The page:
How can the the great books spur independent, critical thinking? Instructor Adam Rose discusses liberal education in ideal democracies.
About the Event
Presented by Basic Program instructors and open to all, these lectures also complement the texts and ideas from our curriculum and always include a Q&A session.
In contrast to Plato’s ideal polity ruled by a “philosopher-king”, an ideal democracy must be ruled by “philosopher-citizens”, each of whom pursues wisdom through independent, critical thinking. One of the central ongoing tasks of such free thinking is the recognition, analysis, and rebuttal of the assorted “big lies” (i.e., propaganda) perpetually perpetrated by foe and friend alike. Lifelong liberal education grounded in the great books can help us do this. As the preface to an old University of Chicago reader once put it: “If citizens are to be free, they must be their own judges. If they are to judge well, they must be wise. Citizens may be born free; they are not born wise. Therefore, the business of liberal education in a democracy is to make free men wise.”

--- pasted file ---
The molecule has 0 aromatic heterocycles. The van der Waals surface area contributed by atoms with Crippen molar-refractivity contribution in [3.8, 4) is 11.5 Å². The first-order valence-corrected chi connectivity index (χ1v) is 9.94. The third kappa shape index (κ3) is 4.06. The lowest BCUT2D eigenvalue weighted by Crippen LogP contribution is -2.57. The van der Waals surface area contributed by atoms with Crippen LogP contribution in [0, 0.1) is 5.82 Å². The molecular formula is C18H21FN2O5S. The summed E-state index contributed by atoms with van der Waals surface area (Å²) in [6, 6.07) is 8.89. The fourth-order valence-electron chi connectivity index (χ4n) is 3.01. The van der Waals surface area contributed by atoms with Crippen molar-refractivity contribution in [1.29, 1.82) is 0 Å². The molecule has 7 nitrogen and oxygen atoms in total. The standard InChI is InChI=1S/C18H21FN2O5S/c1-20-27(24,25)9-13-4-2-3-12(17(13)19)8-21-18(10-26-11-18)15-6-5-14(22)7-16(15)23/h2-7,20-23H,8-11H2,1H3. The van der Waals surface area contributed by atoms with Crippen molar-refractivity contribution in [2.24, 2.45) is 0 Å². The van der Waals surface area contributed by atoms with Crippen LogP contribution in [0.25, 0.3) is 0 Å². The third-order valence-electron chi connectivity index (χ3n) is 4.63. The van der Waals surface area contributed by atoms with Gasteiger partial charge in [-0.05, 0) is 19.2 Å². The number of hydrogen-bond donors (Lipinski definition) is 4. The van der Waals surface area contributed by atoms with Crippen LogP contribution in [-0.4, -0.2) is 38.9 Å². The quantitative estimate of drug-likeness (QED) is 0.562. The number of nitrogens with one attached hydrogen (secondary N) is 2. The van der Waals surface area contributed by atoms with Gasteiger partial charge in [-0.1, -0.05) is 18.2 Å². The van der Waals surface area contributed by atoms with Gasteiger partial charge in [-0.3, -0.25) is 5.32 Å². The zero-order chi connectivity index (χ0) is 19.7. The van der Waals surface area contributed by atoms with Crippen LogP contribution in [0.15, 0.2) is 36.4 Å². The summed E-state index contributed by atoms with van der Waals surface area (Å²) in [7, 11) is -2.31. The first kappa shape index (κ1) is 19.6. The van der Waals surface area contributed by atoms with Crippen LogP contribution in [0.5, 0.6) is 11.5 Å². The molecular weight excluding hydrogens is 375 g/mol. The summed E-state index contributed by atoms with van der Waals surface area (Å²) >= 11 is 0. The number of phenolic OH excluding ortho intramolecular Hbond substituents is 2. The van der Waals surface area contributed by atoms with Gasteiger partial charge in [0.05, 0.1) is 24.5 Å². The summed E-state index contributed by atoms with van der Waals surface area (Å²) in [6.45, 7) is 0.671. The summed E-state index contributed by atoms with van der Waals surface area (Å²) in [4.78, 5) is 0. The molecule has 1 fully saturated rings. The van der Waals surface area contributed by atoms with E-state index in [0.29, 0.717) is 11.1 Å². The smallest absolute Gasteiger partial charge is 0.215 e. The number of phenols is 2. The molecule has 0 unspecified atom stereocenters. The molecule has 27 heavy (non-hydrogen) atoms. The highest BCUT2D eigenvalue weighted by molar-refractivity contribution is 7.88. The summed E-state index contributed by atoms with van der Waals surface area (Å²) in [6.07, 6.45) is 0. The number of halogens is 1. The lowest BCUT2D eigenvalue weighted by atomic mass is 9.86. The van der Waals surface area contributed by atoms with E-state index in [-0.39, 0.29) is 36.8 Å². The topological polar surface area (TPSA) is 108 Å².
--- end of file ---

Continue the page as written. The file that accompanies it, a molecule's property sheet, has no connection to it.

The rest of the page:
Adam Rose did his graduate work with the Committee on General Studies in the Humanities and the Committee on Human Development at the University of Chicago. He is primarily interested in exploring the ways in which the production and reception of texts of all types affect human life, especially the ways in which texts shape people’s views about themselves and the world they live in. Although this often means working with “scriptures” (such as the Hebrew Bible, New Testament and the Koran), this interest has also led him to apply the same approach to great works of literature (such as Homer’s Odyssey, Tolstoy’s War and Peace, and Hawthorne’s The Scarlet Letter). Adam has taught in the Basic Program since 1993 and is a former Staff Chair and recipient of the 2007 Graham School Excellence in Teaching Award.